One lost his grandmother's home, another lost his pet, another lost his job. They were among the tens of thousands who fled the Gulf Coast and Hurricane Katrina's path of destruction. They landed in Baton Rouge, Philadelphia, Providence - any place with dry land and clean water. Most don't know if they'll go back.
Though the Brown students and alums from the Louisiana area say they've been lucky, they, like so many others, have been uprooted by the disastrous hurricane that has buried the region in water and may have killed thousands.
On Aug. 28, two days before the hurricane hit his hometown of New Orleans, Jonathan Stricks '05 bought beer, food and water for a "hurricane party" with some friends at Louisiana State University in Baton Rouge who let him sleep on their couch to escape the approaching storm.
It wasn't long before Stricks realized Katrina "would be 'the one' that they've been talking about our whole lives."
Eighty miles away in New Orleans, Ryan Roth '05 went to a bar with a group of friends who had decided to wait out the imminent hurricane.
When Roth left the bar that Saturday night, he found the city's historic French Quarter eerily deserted. He decided to head to the airport at 2 a.m., where he was put on a flight for Monday afternoon. "But the airport will probably be under water at that point," an airline employee told him. Using a cell phone borrowed from strangers after his phone's battery died, Roth spoke to his mother, who finally got him on a flight to Chicago, where he got a connection to his hometown of Philadelphia.
With severe damage to regional phone lines and limited ability to return to the area to assess the wreckage, residents have had to improvise ways to check on friends, family and their homes.
Dade Veron '07, who was with friends in Virginia when the hurricane struck, was relieved to find that "everything was still standing" at his Belle Chasse, La., home when he looked at aerial shots taken by the National Oceanic and Atmospheric Administration.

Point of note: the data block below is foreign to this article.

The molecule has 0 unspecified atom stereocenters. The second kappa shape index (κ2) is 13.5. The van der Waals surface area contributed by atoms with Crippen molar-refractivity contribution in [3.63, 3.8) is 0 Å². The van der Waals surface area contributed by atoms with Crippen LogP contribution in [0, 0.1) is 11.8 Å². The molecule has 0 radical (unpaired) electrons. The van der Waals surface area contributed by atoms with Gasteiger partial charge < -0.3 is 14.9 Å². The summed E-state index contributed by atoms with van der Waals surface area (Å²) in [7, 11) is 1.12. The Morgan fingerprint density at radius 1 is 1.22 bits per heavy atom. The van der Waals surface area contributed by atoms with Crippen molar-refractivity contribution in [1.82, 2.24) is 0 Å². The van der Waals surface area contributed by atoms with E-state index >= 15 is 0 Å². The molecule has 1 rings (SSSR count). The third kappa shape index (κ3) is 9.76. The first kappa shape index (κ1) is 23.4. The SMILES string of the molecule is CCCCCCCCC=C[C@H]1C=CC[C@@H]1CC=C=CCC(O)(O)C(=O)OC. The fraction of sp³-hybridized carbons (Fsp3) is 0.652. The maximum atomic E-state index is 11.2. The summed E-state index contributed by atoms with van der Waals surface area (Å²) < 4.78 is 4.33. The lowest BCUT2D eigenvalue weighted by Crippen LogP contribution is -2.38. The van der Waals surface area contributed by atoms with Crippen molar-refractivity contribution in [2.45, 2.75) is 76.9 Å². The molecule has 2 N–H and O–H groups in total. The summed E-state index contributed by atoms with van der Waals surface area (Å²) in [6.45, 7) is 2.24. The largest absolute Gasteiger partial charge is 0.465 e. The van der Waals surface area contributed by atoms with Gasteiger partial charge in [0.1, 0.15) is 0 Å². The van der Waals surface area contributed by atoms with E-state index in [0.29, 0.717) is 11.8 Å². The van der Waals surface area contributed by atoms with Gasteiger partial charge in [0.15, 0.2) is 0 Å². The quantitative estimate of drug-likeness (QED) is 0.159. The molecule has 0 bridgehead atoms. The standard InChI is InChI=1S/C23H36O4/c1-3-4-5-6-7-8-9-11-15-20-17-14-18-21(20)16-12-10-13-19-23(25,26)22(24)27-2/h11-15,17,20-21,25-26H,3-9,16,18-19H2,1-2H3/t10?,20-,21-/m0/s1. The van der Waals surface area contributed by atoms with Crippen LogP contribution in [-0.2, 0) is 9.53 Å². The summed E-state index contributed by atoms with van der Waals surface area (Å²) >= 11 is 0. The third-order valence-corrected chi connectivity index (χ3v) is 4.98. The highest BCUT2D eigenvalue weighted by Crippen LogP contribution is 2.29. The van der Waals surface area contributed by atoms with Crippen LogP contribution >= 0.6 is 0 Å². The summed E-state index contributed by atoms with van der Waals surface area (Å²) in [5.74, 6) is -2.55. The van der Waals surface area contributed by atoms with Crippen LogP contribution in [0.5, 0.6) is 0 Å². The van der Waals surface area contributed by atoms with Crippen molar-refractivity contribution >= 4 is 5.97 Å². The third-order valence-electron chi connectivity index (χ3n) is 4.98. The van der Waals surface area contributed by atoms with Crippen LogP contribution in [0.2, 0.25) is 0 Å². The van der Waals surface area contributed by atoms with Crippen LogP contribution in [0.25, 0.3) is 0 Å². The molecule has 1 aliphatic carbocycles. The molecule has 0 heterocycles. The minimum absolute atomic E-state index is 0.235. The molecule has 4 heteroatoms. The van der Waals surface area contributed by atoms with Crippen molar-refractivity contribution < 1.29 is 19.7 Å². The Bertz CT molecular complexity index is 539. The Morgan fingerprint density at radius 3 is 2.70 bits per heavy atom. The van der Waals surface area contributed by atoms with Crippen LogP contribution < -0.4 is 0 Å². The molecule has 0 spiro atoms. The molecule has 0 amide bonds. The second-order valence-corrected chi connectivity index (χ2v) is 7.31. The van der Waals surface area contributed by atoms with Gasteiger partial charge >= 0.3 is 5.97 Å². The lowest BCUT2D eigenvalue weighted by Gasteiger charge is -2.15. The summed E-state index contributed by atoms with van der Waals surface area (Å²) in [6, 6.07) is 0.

When Margot Lawton '07 found an insurance photo of her home, she saw that nearly every tree in her neighborhood in Mandeville, La., had been knocked down.
Roth has been able to check up on his home in the French Quarter thanks to the national news. His mom called to say his third-floor apartment - which looked relatively undamaged - was on the Weather Channel, and he saw footage of people looting his local supermarket on CNN.
Cell phones and landlines with area codes from the region are only just beginning to work again, so people have been relying on text messaging, e-mail and Web sites like Facebook.com, Friendster and MySpace to let people know they're safe. Veron's high school friend set up a site for their classmates to post information on everyone's whereabouts. Some adults used their children's Facebook.com accounts to communicate with each other.
Now that he knows his friends and family are safe, Stricks, a native of New Orleans, is attempting to restart his life. Since he will no longer be able to find a job in the city, he is headed to Atlanta and then the Northeast where he will stay with a friend's parents until he can find a job.
Roth, who was working in the library at Tulane University, is now looking for jobs in Philadelphia and Providence. His friends from New Orleans are similarly considering leaving the city in order to find work. "Who can blame them?" he said. "We need a job, we need money."
But Roth said he will be sad if he does have to leave the "jolt" of New Orleans permanently.
Stricks said he and his friends fear a change in the city's spirit even more than the destruction of buildings. "What makes that city is its culture," he said. "And that's what we're worried won't be the same."
But Veron is optimistic that the region will recover. "This isn't the first storm we've seen," he said. "People rebuild."